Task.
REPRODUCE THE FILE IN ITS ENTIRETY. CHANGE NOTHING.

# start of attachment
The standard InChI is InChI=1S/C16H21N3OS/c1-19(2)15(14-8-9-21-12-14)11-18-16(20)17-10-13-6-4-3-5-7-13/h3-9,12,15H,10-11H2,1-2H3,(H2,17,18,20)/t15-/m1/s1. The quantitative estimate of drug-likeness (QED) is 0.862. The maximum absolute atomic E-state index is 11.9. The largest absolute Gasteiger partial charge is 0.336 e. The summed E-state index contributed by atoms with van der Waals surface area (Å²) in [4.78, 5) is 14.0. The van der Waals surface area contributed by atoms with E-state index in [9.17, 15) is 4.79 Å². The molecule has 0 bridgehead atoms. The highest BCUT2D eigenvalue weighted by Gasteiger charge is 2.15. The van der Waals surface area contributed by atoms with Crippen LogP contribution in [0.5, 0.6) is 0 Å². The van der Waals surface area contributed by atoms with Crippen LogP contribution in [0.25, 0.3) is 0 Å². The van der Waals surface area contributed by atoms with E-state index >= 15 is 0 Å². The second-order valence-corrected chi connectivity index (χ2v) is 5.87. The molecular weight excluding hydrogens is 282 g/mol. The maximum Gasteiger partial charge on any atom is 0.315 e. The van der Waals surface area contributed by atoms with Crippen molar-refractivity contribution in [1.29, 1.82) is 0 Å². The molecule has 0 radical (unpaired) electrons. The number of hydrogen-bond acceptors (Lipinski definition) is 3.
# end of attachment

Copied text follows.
The standard InChI is InChI=1S/C16H21N3OS/c1-19(2)15(14-8-9-21-12-14)11-18-16(20)17-10-13-6-4-3-5-7-13/h3-9,12,15H,10-11H2,1-2H3,(H2,17,18,20)/t15-/m1/s1. The quantitative estimate of drug-likeness (QED) is 0.862. The maximum absolute atomic E-state index is 11.9. The largest absolute Gasteiger partial charge is 0.336 e. The summed E-state index contributed by atoms with van der Waals surface area (Å²) in [4.78, 5) is 14.0. The van der Waals surface area contributed by atoms with E-state index in [9.17, 15) is 4.79 Å². The molecule has 0 bridgehead atoms. The highest BCUT2D eigenvalue weighted by Gasteiger charge is 2.15. The van der Waals surface area contributed by atoms with Crippen LogP contribution in [0.5, 0.6) is 0 Å². The van der Waals surface area contributed by atoms with Crippen LogP contribution in [0.25, 0.3) is 0 Å². The van der Waals surface area contributed by atoms with E-state index >= 15 is 0 Å². The second-order valence-corrected chi connectivity index (χ2v) is 5.87. The molecular weight excluding hydrogens is 282 g/mol. The maximum Gasteiger partial charge on any atom is 0.315 e. The van der Waals surface area contributed by atoms with Crippen molar-refractivity contribution in [1.29, 1.82) is 0 Å². The molecule has 0 radical (unpaired) electrons. The number of hydrogen-bond acceptors (Lipinski definition) is 3.